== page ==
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#5 Brad Webb

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Posted 20 May 2010 - 03:20 AM

I have to do this all the time for work. We cut a lot of sizzle reels for the studios and it's like pulling teeth to get them to send us an HDCAM or even a Digibeta of a feature. First I rip the VIDEO_TS folder with all the VOB files using Mac the Ripper. Use Main Feature extract and not Full Disk. This gets the feature onto your desktop so that you can convert the video files. Once that is done I drop the VOB file into MPEG streamclip. Sometimes there are some dummy files in there. You may get an error message that says that there are timecode breaks. Click "Fix Now" and then click "Do not skip any frame" on the pop up box.

Usually I convert them to Apple Pro Res 422. Another good codec is Photo - JPEG. Both of these codecs are FCP native. Make sure you check the Deinterlace Video check box.
You can also mark In and Out points in MPEG Stream clip, so that you only export the scenes you need. I for in points, and O for out points (just like in FCP).


I haven't used handbrake in forever, but I think it rips the file into an MP4. Going from this codec to a larger one may be causing some of the motion stuttering.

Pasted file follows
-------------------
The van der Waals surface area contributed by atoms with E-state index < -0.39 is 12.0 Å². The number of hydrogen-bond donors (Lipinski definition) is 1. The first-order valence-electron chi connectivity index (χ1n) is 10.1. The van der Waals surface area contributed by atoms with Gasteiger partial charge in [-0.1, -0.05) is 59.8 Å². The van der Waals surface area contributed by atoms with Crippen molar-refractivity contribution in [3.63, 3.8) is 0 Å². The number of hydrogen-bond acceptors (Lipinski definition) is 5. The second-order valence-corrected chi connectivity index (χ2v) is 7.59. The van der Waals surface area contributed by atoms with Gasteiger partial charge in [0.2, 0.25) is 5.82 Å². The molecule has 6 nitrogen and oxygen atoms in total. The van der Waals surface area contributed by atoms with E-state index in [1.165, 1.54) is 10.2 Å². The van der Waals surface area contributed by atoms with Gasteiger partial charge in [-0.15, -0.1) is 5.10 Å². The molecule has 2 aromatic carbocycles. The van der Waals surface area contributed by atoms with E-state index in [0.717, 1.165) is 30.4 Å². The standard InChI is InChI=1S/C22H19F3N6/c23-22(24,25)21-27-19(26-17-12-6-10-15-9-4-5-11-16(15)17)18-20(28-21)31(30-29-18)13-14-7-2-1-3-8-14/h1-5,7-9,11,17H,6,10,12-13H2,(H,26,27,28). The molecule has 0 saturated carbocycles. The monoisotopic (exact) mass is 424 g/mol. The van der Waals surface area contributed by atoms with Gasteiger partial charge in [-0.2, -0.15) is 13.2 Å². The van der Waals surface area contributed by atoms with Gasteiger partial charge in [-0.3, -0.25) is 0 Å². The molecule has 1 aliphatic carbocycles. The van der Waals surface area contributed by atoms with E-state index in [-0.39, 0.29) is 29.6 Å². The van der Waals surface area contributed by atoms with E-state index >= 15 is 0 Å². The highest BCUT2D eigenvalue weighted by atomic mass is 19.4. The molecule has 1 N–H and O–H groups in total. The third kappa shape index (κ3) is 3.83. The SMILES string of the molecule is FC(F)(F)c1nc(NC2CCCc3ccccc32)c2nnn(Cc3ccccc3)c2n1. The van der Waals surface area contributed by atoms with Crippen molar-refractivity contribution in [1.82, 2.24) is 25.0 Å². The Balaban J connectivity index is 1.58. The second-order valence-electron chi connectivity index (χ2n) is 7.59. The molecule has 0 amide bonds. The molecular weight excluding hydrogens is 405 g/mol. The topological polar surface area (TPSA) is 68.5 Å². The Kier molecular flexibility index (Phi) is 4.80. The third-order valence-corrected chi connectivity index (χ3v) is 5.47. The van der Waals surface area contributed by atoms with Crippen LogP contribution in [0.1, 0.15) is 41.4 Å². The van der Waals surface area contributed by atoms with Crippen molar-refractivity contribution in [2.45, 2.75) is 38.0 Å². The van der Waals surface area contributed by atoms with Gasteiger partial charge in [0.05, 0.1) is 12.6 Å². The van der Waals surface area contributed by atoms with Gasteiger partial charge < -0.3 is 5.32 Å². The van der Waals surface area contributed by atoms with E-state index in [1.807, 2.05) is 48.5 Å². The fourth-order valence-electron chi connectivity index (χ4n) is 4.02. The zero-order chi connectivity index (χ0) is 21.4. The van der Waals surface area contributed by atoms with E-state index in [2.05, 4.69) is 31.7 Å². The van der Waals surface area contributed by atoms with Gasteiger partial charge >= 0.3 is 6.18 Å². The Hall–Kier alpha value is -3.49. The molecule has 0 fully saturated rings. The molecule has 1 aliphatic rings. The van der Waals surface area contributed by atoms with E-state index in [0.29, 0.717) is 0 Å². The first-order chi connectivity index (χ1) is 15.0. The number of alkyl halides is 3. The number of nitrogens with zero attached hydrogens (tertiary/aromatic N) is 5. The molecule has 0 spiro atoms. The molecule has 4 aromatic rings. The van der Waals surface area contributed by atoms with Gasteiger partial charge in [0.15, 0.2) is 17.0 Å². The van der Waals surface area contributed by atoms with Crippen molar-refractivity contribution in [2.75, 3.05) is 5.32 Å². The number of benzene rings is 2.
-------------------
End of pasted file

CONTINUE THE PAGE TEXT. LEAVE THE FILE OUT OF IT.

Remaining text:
If you're still having problems feel free to PM me here, or at Reduser.
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#6 Keith Walters

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Posted 20 May 2010 - 07:24 AM

[

I tried most of the options under "QT", from Motion JPEG to AIC to MP4... wouldn't outputting to DV be softer, more compressed than picking 100% quality with these other formats?

No, DV is like a series of JPEGs, one for each frame, so you avoid the rather savage intra-frame compression of MPEG4. This takes up more file space, but that shouldn't be a problem.

But your problem is you're trying to copy video that's first gone from a DV master to MPEG2 on the DVD, then you're ripping that MPEG2 data to MPEG4, and then back to MPEG2. And unless you can directly stream that data into the final DVD data, it's then going to undergo another MPEG2 decode/encode in the editing process, so given the amount of intra-frame compression those systems use, it’s hardly surprising you’re getting artefacts.

What you really need to do is extract the MPEG2 data stream from the relevant .VOB file on the source DVD, cut out the bits you want, and essentially feed that stream directly to the DVD burner.